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Toddler 101: How to identify and treat springtime allergies


  Seasonal allergies often begin at age 2.                    by Darby Herrington

Between the ages of 2 and 5, some children begin to show signs of seasonal allergies.  Springtime allergies, also known as hay fever, are caused by a sensitivity to pollen and other allergens associated with the new growth of trees, plants, flowers and grasses. 

For parents of toddlers and pre-schoolers, seasonal allergies can be easily mistaken for common colds and bugs going around.  Before parents start treating with medicine for common cold symptoms, they should first make sure that seasonal allergies are not the culprit.

To help identify whether it is just another runny nose, look for these signs of springtime allergies:

  • Ongoing congestion that lasts for more than a week;
  • Constant runny nose, draining clear and thin mucus;
  • Red, watery eyes, sometimes dark circles under eyes (and a couple of little hands rubbing/itching them more than usual);
  • Dry cough;
  • Rash;
  • No fever accompanying the above symptoms;
  • Ear infection; and
  • Family history of seasonal allergies.

If they suspect seasonal allergies, parents should check the daily pollen count to see if their child's symptoms worsen when it is high.

There are several over-the-counter allergy medications, including antihistamines, decongestants and nasal sprays, that can help ease a toddler's hay fever symptoms.  However, parents should first check with their child's pediatrician before administering any medications to find out what is recommended specifically for their child.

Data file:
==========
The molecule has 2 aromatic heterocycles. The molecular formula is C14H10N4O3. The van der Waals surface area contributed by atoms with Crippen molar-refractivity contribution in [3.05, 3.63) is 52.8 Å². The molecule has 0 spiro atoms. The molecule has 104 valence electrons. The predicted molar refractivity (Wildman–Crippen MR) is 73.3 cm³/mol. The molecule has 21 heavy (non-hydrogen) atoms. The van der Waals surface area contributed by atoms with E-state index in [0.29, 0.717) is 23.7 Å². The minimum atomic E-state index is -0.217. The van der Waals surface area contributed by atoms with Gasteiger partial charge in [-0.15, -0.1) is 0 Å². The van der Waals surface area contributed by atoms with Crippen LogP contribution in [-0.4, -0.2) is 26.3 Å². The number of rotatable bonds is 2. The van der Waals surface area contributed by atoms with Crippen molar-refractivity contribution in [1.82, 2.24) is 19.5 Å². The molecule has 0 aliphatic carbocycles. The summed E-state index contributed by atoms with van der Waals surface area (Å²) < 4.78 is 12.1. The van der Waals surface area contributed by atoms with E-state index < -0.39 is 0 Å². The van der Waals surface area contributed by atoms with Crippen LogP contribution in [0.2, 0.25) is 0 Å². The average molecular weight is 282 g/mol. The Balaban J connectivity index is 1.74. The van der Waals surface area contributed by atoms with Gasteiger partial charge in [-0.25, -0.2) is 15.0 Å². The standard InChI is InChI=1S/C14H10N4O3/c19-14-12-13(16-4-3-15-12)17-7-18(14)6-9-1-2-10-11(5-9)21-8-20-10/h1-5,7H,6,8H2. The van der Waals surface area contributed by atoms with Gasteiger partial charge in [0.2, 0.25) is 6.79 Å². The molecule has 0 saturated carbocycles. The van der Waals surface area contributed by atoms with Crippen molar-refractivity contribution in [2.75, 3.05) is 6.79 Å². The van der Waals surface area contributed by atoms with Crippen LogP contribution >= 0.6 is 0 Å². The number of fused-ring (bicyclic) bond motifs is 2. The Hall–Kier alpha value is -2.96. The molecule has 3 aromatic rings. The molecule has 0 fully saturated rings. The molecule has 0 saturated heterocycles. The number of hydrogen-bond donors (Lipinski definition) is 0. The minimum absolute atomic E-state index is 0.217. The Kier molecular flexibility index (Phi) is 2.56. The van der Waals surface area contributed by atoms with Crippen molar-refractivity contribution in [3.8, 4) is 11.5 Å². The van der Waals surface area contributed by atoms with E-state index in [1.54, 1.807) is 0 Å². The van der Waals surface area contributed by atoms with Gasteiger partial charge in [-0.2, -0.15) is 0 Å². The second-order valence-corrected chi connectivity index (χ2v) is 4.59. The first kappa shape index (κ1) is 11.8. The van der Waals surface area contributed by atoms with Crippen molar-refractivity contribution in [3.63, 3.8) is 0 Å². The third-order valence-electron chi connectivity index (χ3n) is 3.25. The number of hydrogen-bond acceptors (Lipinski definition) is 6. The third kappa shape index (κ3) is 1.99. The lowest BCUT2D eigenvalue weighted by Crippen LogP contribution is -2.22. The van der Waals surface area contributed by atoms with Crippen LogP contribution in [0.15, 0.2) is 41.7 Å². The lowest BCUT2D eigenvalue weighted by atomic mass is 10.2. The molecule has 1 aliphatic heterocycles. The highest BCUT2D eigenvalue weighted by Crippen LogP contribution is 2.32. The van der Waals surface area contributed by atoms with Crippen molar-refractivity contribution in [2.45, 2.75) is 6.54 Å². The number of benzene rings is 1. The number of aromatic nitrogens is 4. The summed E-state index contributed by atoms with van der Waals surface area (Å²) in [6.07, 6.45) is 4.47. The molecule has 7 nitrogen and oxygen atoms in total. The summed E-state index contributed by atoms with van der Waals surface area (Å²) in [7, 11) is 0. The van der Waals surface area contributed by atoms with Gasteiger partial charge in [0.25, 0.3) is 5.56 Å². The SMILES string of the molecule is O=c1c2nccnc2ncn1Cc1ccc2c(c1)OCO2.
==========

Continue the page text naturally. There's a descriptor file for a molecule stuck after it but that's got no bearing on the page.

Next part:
To help minimize allergy symptoms, the Mayo Clinic makes some helpful suggestions in the article, "Springtime allergies: Nip them in the bud":

  • Keep your child indoors on dry, windy days — the best time to go outside is after a good rain, which helps clear pollen from the air.
  • Limit exposure to lawn mowing, weed pulling and other gardening chores that stir up allergens.
  • Remove clothes worn outside; shower or take a bath to rinse pollen from skin and hair.
  • Don't hang laundry outside — pollen can stick to sheets and towels.
  • If high pollen counts are forecasted, start taking allergy medications before symptoms start.
  • Close doors and windows at night or any other time when pollen counts are high.
  • Avoid outdoor activity in the early morning when pollen counts are highest.
  • Use the air conditioning in your house and car, especially when pollen counts are high.

 For more information visit:  American Academy of Allergy Asthma and Immunology, mayoclinic.com, keepkidshealthy.com

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Copyright ©2010 by E. Darby Herrington.  All rights reserved.

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